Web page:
That’s exactly what we found. The mean SUS for the first group (not concerned) was 69 and for the second group (concerned) was 74. These scores were not significantly different (p = .20). We computed NPS separately for these groups, with the NPS of the first group (not concerned) equal to 21% (4 detractors, 22 passives, 12 promoters) and the NPS of the second group (concerned) equal to −38% (9 detractors, 4 passives, 3 promoters). The difference in the distributions of the NPS categories for the two groups was highly significant (p = .002).

We can’t know for sure, but without the effect on NPS apparently due to diminished trust, Zoom might have enjoyed a substantial lift to its NPS rather than just maintaining its score across quarters (see Figure 1).


Results of our meeting software benchmark from 198 participants revealed:

There are a few differences in UX metrics after COVID-19. Despite a massive increase in usage, we found relatively stable NPS and SUS scores; only GoToMeeting dropped compared to 4Q19.

Audio, video, and connectivity issues dominate. Analysis of verbatim comments showed consistent identification of negative aspects of user experience for both 4Q19 and April 2020 for GoToMeeting and WebEx (audio/video/connectivity issues), with similar observations for Google Hangouts (which was not part of the 4Q19 survey).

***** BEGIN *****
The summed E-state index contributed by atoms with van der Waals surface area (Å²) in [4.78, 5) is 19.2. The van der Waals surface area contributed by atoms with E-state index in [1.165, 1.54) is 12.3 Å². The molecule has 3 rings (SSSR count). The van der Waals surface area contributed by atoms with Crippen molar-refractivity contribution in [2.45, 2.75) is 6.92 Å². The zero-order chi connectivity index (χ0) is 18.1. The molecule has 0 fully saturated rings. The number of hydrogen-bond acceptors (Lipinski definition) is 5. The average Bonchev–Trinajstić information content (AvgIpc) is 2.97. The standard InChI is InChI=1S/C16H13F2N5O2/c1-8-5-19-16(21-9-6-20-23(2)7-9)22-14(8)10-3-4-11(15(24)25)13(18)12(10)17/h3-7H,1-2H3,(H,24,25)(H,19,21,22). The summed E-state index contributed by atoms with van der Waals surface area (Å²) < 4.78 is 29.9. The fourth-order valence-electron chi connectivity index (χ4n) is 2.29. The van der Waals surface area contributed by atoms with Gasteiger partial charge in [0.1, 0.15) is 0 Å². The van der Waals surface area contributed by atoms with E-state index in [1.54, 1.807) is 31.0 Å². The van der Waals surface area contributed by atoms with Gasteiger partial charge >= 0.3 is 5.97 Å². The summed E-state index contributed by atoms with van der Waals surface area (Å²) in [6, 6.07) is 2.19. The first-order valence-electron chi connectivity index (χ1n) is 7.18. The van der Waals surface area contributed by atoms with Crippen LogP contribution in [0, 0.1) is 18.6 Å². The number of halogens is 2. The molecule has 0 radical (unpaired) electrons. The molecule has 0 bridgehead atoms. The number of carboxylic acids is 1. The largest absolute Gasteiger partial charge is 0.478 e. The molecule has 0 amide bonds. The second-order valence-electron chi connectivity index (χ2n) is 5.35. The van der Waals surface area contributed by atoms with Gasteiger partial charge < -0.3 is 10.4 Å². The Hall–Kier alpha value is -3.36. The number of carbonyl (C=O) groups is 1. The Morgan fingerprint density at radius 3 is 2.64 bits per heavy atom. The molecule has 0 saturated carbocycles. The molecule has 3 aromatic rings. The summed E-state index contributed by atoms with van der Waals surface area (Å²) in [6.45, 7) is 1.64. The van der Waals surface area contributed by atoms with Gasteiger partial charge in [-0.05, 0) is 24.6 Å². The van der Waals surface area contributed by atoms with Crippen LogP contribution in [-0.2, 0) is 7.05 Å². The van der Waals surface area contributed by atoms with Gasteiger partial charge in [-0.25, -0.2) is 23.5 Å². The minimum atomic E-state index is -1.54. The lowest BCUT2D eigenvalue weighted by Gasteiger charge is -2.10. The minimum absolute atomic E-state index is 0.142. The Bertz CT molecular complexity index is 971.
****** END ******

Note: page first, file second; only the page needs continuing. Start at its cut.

Meeting software is perceived as easy to use. The most frequent positive comments were for the ease of use of the four products. WebEx received a high frequency of positive comments about its screen sharing and Hangouts for its integration with other Google apps. All four products evaluated had SUS scores at or above average.

Trust affects Zoom loyalty. The most striking change in data between 4Q19 and April 2020 was a previously unseen high frequency of comments indicating a lack of trust in Zoom, likely due to news reports about security issues. The analysis showed that concerns about security did not affect perceived usability (SUS) but did affect product loyalty (NPS).

The full list of benchmarks and analysis of verbatim responses from the data collected in 4Q19 (which include a wide variety of business software other than meeting software products—19 in all) are available for purchase in the 2020 Net Promoter & UX Benchmark Report for Business Software.